wings to replace her when her own allure began to fade. The happy tune
emanating from Ashleigh's lovely throat was even more disconcerting; word was
out in the house that Madame had been prevailed upon to find the chit a
"decent" position of employment elsewhere:
Ashleigh
was going
free!
It was surely this that was prompting the carefree and joyful demeanor, and
why shouldn't it? Any day now Ashleigh would leave this place to become settled
into some nice, safe situation where she would be spared the social ostracism
and insecure future that had never sat well with Monica after she'd been forced
to choose this way of life.

Oh,
it wasn't that she'd been completely unhappy with her life at Hampton House. It
was far better than anything she might have expected before Drake found her
walking the streets, frightened and hungry, and deserted by a young lord. First
he'd compromised her honor when she'd been a companion to his sister during the
Christmas holiday season several years ago, then run off with her, promising
marriage, but leaving her alone and penniless in their rented chamber in an inn
not too far from here, never to return.

Monica
shut her eyes and gave a toss of her blond mane of hair as if in an attempt to
shake off the unpleasant memories of that time. She rarely allowed herself to
think of the weeks she'd been forced to take to the streets to eke out a living
before Drake found her, just as she kept at bay all thoughts of the home in
which she'd grown up.
Home!
It had been a veritable prison! Her
stern-faced father, the vicar, with his ever-present admonitions to her to deny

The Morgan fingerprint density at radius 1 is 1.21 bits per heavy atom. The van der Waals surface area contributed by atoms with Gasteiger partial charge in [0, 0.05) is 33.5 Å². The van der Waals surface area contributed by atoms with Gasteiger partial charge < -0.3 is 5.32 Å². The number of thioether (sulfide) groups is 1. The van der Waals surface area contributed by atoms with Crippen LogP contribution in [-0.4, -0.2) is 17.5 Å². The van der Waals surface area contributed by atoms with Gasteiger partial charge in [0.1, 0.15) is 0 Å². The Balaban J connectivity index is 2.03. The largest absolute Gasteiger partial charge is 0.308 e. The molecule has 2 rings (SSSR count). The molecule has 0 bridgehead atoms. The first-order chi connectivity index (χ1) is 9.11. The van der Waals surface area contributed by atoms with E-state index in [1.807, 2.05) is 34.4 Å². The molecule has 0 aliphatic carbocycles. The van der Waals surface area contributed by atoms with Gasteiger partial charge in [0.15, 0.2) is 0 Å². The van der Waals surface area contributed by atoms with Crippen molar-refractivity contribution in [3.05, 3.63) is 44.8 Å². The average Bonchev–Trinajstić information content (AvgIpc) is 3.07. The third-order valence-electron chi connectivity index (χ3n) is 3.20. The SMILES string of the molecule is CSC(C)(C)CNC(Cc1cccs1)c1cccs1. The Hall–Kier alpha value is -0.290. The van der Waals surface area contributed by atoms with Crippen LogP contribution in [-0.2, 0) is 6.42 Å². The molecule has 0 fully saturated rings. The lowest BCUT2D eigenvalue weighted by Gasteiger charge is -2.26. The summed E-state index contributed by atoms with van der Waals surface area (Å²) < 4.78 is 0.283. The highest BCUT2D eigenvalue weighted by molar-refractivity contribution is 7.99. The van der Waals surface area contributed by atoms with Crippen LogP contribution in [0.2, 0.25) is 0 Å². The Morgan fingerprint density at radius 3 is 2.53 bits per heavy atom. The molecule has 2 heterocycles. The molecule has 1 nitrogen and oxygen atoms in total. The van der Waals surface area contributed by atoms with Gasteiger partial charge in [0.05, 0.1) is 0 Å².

herself any form of pleasure lest she "fall into the ways of sin,"
the tight-lipped mother she loathed, a holier-than-thou creature bent on
keeping Monica from enjoying life in even the smallest ways... No, she
certainly had no desire to go back to their way of life, even if it were
possible.

But
what wouldn't she give to have the chance that Ashleigh Sinclair now had! To be
privately employed in the fine house of some wealthy lord, where who-only-knows
what sorts of possibilities might lie in store for a woman who was enterprising
and clever—it was a chance Monica longed for with every nerve and fiber of her
being, and to see such an opportunity thrust haphazardly in the lap of that
little bitch, Sinclair! Yes, it rankled....

Suddenly
the door to Madame's chambers opened, just as Monica saw Ashleigh disappear
down the servants' stairwell at the end of the hall, and Madame appeared,
dressed in a superb apricot silk traveling dress and matching pelisse. Missing
nothing, as usual, she spied Monica standing beside her partially ajar door and
smiled knowingly.

"Prying
about for useful information, Monica?" she purred in the blonde's
direction. "I cannot think there is much you will come upon at this early
hour. We both know most of the working women of this household are yet asleep,
and so, I think, should you be, if you wish to retain your looks!"

Monica
stifled the gasp that rose to her throat at the pointed mention of her need for
beauty rest and assumed an air of nonchalance. "Just looking about to see
if I might be of some service to anyone, Madame. I've had all the sleep I
require today."

BOOK: Sattler, Veronica